Trump and the Stock Market: Correlation Does Not Equal Causation

The front page cover for The Economist magazine. The cover features a photo of Trump with the word, "Trumponomics" written across his face.

Photo credit: dennizn / Shutterstock

Ever since Trump took office, the stock market has hit some record highs. Most recently, the Dow reached over 23,000 for the first time in history.

President Trump, of course, credits himself for this trend. In a series of tweets published on Oct. 11, the president wrote:

“Stock market has increased by 5.2 trillion dollars since the election on November 8th, a 25% increase. Lowest unemployment in 6 years and if Congress gives us the massive tax cuts (and reform) I am asking for, those numbers will grow by leaps and bounds.”

But while it’s tempting to attribute the recent economic growth to the newly elected president, experts say that just isn’t accurate.

Kevin Caron, a portfolio manager and market strategist who helped oversee $180 billion dollars at Stifel Nicolaus, attributes the growth to earnings rather than politics.

“The new records have everything to do with earnings,” Caron explained. “It’s obvious that the stock market follows earnings, but the market narrative always wants to find something more interest. But the reality is very simple: The market has gone higher because earnings have improved.”

Maris Ogg, president of Tower Bridge Advisors, agrees.

“So far, earnings have beat expectations,” said Ogg. “I think that the most important thing economically that has happened this year is the clear, sustainable recovery occurring in Europe. We’re getting confirmation of that with almost every economic release.”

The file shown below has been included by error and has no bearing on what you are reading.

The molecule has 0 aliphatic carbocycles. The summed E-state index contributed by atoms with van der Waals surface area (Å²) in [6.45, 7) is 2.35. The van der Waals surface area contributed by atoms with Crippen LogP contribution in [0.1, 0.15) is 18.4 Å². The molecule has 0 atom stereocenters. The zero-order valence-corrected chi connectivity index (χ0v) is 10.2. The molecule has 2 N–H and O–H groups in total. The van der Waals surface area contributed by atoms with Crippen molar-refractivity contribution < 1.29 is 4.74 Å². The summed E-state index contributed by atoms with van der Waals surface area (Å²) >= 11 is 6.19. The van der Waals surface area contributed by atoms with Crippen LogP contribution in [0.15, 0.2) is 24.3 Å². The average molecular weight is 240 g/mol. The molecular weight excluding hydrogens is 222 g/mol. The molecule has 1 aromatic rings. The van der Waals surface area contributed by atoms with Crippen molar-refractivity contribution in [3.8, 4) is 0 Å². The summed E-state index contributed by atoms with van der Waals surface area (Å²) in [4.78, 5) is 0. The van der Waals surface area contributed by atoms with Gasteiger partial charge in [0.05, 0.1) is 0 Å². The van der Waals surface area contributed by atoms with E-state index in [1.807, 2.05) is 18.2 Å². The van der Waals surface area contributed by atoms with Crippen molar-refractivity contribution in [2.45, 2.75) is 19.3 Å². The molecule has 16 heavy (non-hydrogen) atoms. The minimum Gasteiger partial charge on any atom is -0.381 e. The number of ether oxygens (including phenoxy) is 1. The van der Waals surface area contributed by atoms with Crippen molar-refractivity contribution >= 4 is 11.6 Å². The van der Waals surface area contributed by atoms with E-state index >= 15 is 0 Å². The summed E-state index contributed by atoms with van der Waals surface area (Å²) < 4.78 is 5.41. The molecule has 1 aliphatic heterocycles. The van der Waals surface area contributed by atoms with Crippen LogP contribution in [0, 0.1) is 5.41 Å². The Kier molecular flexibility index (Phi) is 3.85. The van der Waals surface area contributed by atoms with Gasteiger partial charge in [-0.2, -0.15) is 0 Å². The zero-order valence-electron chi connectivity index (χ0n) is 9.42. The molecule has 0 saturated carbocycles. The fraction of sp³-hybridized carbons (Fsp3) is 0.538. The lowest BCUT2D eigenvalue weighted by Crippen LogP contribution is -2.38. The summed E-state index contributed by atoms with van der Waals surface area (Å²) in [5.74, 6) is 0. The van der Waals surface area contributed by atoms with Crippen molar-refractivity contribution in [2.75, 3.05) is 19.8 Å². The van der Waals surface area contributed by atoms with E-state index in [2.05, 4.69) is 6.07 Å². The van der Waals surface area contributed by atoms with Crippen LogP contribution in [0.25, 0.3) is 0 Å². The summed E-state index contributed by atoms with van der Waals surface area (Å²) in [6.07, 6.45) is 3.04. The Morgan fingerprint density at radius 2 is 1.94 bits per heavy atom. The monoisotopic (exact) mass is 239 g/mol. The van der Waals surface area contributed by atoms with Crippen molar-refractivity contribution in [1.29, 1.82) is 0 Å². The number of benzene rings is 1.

Other business moguls have different theories. Walter Hellwig, senior vice president at BB&T Wealth Management, believes the recent growth has more to do with the time of year.

“The seasonal factor is playing a big role,” Hellwig told Business Insider. “We’re out of the ‘sell in May and go away’ time frame. Between now and the end of the year, I think people are going to keep buying, with good earnings still coming in.”

And then there’s Bill Schultz, chief investment officer at McQueen, Ball, & Associates. Schultz gave several reasons for the rise of the Dow, none of which have to do with Trump.

“The underlying economy has performed better than a lot of people expected,” Schultz expounded in an interview with Business Insider. “You’re starting to see a lot of capital expenditures take place through corporations. You’ve got better confidence coming from individuals. There’s not as much concern about the Fed aggressively raising rates. And the economies around the world have performed better.”

In summation, Trump’s involvement with the rise of the stock market is likely more coincidental than anything. However, it’s unlikely that he’ll ever stop taking credit for it.

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About DevonJ140
I am currently an Accounting Director living in New York City. I love reading and learning more about business, finance, tech, and current events.

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